A NEW ICE AGE
Over the past several years, researchers have dug deep into Atlantic sea-floor sediments and Greenland glaciers to study the chemistry of ancient mud and ice, and they are increasingly convinced that climate change is anything but smooth.
“The transition from warm to frigid can come in a decade or two – a geological snap of the fingers”, says Gerard Bond, a geophysicist at Columbia University’s Lamont-Doherty Observatory: “The data have been coming out of Greenland for maybe two or three decades. But the first results were really so suprising that people weren’t ready to believe them.”
There is a growing understanding as well that ice ages are not uniformly icy, nor interglacial periods, i.e., periods between ice ages, unchangingly warm. About 40,000 years ago, for example, right in the middle of the last ice age, the world warmed briefly, forcing glaciers to retreat. And while the current interglacial period has been stably temperate, the previous one, according to at least one study, was evidently interrupted by frigid spells lasting hundreds of years. If that period was more typical than the present one, humanity’s invention of agriculture, and thus civilization, may have been possible only because of a highly unusual period of stable temperature – a fluke.
Just 150 years ago, the notion that much of the Northern Hemisphere had once been covered by thick sheets of ice was both new and highly controversial. Within a few decades, though, most scientists were convinced and began looking for explanations. Several suggested that astronomical cycles were involved, and by the 1930’s the Yugoslav astronomer Milium Milankovitch had constructed a coherent theory.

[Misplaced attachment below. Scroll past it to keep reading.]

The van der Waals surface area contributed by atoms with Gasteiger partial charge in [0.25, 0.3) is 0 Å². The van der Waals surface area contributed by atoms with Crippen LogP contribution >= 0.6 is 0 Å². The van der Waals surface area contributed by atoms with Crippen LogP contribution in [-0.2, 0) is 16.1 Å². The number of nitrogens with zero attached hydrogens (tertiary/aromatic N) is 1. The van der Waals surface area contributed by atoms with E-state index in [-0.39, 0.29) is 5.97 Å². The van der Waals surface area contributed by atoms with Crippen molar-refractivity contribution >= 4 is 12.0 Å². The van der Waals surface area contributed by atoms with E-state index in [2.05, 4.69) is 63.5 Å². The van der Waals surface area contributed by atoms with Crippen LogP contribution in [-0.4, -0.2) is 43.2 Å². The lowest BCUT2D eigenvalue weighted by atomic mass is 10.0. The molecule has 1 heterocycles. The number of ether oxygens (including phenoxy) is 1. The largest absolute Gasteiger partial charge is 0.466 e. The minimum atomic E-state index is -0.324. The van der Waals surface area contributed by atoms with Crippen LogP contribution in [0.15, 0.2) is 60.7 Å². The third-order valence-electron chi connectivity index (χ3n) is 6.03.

The ice ages, he argued, were triggered by changes in the shape of the earth’s slightly oval orbit around the sun and in the planet’s axis of rotation. Studies of the chemical composition of ocean-floor sediments, which depend on climatic conditions when the material was laid down, more or less supported Milankovitch’s predicted schedule of global glaciation.
According to Milankovitch’s cycles, an ice age could start sometime within the next 1,000 or 2,000 years. But geophysicists have realized for years that while the cycles are real and influence climate, they alone cannot explain ice ages. For one thing, Milankovitch’s timing of glaciation may be broadly correct, but major glacial episodes happen when his cycles call for minor ones, and vice versa.
A NEW ICE AGE (2)
Just as last week’s tremors were destroying highways, buildings and lives in Southern California, an even deadlier natural disaster was advancing slowly but inexorably south from Canada into the U.S.
By midweek a huge mass of frigid arctic air had practically paralyzed much of the Midwest and East. Temperatures in dozens of U.S. cities dropped to all-time lows: -30°C in Pittsburgh; -32°C in Akron, Ohio, and Clarksburg; -33°C in Indianapolis. Chicago schools closed because of cold weather for the first time in history, Federal Government offices shut down in Washington, and East Coast cities narrowly escaped widespread power cuts due to the overuse of electric utilities to keep homes heated. Hundreds of motorists in New Jersey had to be rescued by snowmobile from an impassably icy highway, and thousands of homeless crammed into New York City’s shelters to avoid freezing.
By week’s end, the unprecedented cold wave had killed more than 130 people. Whatever happened to global warming? Scientists have issued apocalyptic warnings for years, claiming that gases from cars, power plants and factories are creating a greenhouse effect that will boost the temperature dangerously over the next 75 years or so. But if last week is any indication of winters to come, it might be more to the point to start worrying about the next Ice Age instead.
After all, human-induced warming is still largely theoretical, while ice ages are an established part of the planet’s history. The last one ended about 10,000 years ago; the next one – for there will be a next one – could start tens of thousands of years from now. Or tens of years. Or it may have already started.
A. Find the words which mean the same as the following.
1. approaching (paragraph 1):
2. almost, not completely (paragraph 1):
3. not done or known before (paragraph 1):
4. cause something to increase (paragraph 2):
5. sign (paragraph 2):
1. Which U.S. city had the lowest temperature?